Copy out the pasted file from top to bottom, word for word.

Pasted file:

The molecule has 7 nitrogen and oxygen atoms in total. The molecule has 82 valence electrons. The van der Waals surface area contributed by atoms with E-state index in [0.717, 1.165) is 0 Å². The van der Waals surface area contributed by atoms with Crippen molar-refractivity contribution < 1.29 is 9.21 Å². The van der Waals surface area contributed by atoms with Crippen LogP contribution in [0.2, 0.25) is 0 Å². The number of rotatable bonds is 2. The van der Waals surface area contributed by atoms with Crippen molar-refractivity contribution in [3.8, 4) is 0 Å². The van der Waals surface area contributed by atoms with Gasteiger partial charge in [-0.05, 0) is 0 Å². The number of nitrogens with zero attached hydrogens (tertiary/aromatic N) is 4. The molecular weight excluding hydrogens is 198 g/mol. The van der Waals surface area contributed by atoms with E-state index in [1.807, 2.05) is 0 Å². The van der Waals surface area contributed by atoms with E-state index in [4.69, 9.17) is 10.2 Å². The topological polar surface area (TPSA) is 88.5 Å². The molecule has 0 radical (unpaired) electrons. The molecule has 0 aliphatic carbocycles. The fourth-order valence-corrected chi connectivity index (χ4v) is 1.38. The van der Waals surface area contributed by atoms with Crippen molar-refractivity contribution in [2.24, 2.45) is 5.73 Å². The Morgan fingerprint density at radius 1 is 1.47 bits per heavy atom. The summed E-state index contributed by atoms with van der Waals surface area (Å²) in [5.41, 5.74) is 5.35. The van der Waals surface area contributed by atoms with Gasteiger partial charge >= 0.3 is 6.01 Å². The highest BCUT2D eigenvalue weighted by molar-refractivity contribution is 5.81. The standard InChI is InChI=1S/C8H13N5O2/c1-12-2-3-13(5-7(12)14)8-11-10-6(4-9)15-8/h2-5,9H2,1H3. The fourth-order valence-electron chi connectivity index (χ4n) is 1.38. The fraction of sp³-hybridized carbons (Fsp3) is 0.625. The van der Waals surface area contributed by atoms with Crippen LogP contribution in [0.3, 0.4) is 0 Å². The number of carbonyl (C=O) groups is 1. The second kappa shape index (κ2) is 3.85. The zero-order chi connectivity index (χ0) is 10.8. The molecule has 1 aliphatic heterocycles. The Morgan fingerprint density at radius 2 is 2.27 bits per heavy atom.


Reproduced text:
The molecule has 7 nitrogen and oxygen atoms in total. The molecule has 82 valence electrons. The van der Waals surface area contributed by atoms with E-state index in [0.717, 1.165) is 0 Å². The van der Waals surface area contributed by atoms with Crippen molar-refractivity contribution < 1.29 is 9.21 Å². The van der Waals surface area contributed by atoms with Crippen LogP contribution in [0.2, 0.25) is 0 Å². The number of rotatable bonds is 2. The van der Waals surface area contributed by atoms with Crippen molar-refractivity contribution in [3.8, 4) is 0 Å². The van der Waals surface area contributed by atoms with Gasteiger partial charge in [-0.05, 0) is 0 Å². The number of nitrogens with zero attached hydrogens (tertiary/aromatic N) is 4. The molecular weight excluding hydrogens is 198 g/mol. The van der Waals surface area contributed by atoms with E-state index in [1.807, 2.05) is 0 Å². The van der Waals surface area contributed by atoms with E-state index in [4.69, 9.17) is 10.2 Å². The topological polar surface area (TPSA) is 88.5 Å². The molecule has 0 radical (unpaired) electrons. The molecule has 0 aliphatic carbocycles. The fourth-order valence-corrected chi connectivity index (χ4v) is 1.38. The van der Waals surface area contributed by atoms with Crippen molar-refractivity contribution in [2.24, 2.45) is 5.73 Å². The Morgan fingerprint density at radius 1 is 1.47 bits per heavy atom. The summed E-state index contributed by atoms with van der Waals surface area (Å²) in [5.41, 5.74) is 5.35. The van der Waals surface area contributed by atoms with Gasteiger partial charge >= 0.3 is 6.01 Å². The highest BCUT2D eigenvalue weighted by molar-refractivity contribution is 5.81. The standard InChI is InChI=1S/C8H13N5O2/c1-12-2-3-13(5-7(12)14)8-11-10-6(4-9)15-8/h2-5,9H2,1H3. The fourth-order valence-electron chi connectivity index (χ4n) is 1.38. The fraction of sp³-hybridized carbons (Fsp3) is 0.625. The van der Waals surface area contributed by atoms with Crippen LogP contribution in [0.3, 0.4) is 0 Å². The number of carbonyl (C=O) groups is 1. The second kappa shape index (κ2) is 3.85. The zero-order chi connectivity index (χ0) is 10.8. The molecule has 1 aliphatic heterocycles. The Morgan fingerprint density at radius 2 is 2.27 bits per heavy atom.